The Big Lottery Fund is the voluntary sector's biggest grant-maker. It has given £2bn to voluntary organisations, mostly in grants ranging from £300 to £500,000, since it was created in 2004, and its importance to the sector has increased recently as other forms of funding have dried up.
But some fear that changes introduced since last year's general election will have a significant impact on the amount of money it gives and the type of organisations it decides to support.
The Conservatives created the National Lottery and its various good causes funds in 1994, but during their 13 years in opposition after 1997 they became increasingly critical of what they considered to be the high costs of delivering the Big Lottery Fund in particular, and accused the Labour government of manipulating it for political ends.
The government says its latest changes will reduce administrative costs and lead to more money going to the good causes supported by the BLF. The Department for Culture, Media and Sport says the changes will "restore the lottery to its original purpose".
One of the main changes is to the share of lottery funds awarded to each good cause. Sport, heritage and the arts originally each received 20 per cent of good causes money and charities 40 per cent. But when the BLF was formed in 2004 to succeed the Community Fund and the New Opportunities Fund, and given a 50 per cent slice, the share given to the other three good causes fell to 16.7 per cent each.
The decision to restore this proportion to 20 per cent has meant a reduction in the BLF's share to 40 per cent, which is being phased in over two years. From April this year its share fell to 46 per cent and from April 2012 it will fall to 40 per cent. The BLF has predicted that this will lead to a fall in income of £527.8m by 2014/15. Income for voluntary organisations has already fallen from £498m in 2008/09 to £400m in 2009/10.
But comparisons are difficult, partly because some of the money diverted to sport, art and heritage distributors will still go to charities. In a consultation carried out last year, the DCMS also mooted the idea of the BLF giving all its money to voluntary organisations, but this was rejected. The BLF currently gives 92 per cent of its funds to voluntary organisations and the remainder to statutory organisations, such as schools and parish councils.
To cut costs, the DCMS has told lottery distributors to cap administrative costs at 5 per cent by 2014. The BLF currently spends 7.4 per cent and says its costs are higher because it issues a large number of small grants that take more processing, and it deals with small charities that need more support.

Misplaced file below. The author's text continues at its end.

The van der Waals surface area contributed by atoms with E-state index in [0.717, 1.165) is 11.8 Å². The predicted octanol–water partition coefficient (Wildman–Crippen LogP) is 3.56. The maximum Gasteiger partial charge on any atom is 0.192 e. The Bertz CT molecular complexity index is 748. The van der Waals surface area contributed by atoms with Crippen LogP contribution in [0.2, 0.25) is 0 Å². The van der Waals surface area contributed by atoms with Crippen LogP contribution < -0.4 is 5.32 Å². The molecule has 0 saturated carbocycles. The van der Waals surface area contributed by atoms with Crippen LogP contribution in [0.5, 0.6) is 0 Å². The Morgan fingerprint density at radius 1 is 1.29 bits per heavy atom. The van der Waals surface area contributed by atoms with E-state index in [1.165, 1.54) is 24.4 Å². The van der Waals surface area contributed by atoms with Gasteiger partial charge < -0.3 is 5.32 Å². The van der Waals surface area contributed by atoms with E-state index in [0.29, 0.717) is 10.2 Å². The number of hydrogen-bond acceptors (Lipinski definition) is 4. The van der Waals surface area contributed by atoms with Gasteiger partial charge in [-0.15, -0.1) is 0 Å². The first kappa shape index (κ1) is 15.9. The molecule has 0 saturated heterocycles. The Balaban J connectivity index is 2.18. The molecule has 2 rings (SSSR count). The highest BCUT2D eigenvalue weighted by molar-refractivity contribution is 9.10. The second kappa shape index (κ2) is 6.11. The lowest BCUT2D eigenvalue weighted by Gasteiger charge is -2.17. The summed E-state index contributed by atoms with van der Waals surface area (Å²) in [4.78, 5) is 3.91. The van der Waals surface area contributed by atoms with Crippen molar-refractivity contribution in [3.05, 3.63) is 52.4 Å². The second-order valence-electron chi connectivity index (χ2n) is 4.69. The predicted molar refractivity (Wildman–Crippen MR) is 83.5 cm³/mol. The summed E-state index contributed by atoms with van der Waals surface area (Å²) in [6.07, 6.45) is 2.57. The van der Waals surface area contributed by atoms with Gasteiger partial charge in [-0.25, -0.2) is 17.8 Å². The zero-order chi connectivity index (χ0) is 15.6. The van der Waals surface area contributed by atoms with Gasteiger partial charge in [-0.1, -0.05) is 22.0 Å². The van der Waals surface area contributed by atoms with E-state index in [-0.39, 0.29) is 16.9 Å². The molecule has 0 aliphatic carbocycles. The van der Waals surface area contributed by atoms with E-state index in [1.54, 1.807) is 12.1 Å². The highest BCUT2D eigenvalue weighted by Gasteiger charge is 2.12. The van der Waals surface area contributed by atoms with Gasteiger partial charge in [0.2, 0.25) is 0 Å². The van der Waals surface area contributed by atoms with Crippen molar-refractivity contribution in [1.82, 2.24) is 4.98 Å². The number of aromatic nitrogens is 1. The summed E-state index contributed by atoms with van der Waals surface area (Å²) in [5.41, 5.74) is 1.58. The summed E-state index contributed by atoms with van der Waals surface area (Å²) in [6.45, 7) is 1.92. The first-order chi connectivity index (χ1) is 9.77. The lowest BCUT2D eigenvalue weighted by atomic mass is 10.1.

Nevertheless, it is obliged to comply with the demand, and in little more than a year its workforce has fallen from 1,047 to 916, raising doubts about whether it will be able to offer the same level of support in future.
"We remain concerned about this," says Jay Kennedy, head of policy at the Directory of Social Change, the training provider that lobbies on behalf of small charities. "When the BLF was launched, there was a lot of marketing, so I can see where the perception of high costs comes from. But an arbitrary percentage is pointless. It needs to be whatever it needs to be to do the job at as low a cost as is reasonable. Heritage distributors have lower costs but they make fewer, large grants. We would not like to see the BLF do this."
Kennedy also raises concerns about the decision to transfer responsibility for the BLF from the DCMS to the Office for Civil Society in the Cabinet Office.
He says there is a logic in aligning the Cabinet Office, which is responsible for the big society agenda, with the BLF, whose beneficiaries are charities delivering the big society. "But the hand is closer to the cookie jar," says Kennedy. "Government could become more directive."
The DSC is running a Big Lottery Refund campaign demanding that the government honours a memorandum of understanding signed in 2007 by Tessa Jowell, the former Olympics minister, and Ken Livingstone, the former London mayor, to repay £425m diverted from the BLF to the London Olympics.
The coalition government is updating the memorandum but says this will not affect the repayment of funds to the BLF. The DSC is concerned about the vagueness of the commitment to honour pledges made by a previous government. "We are trying to make sure the issue is not forgotten," Kennedy says.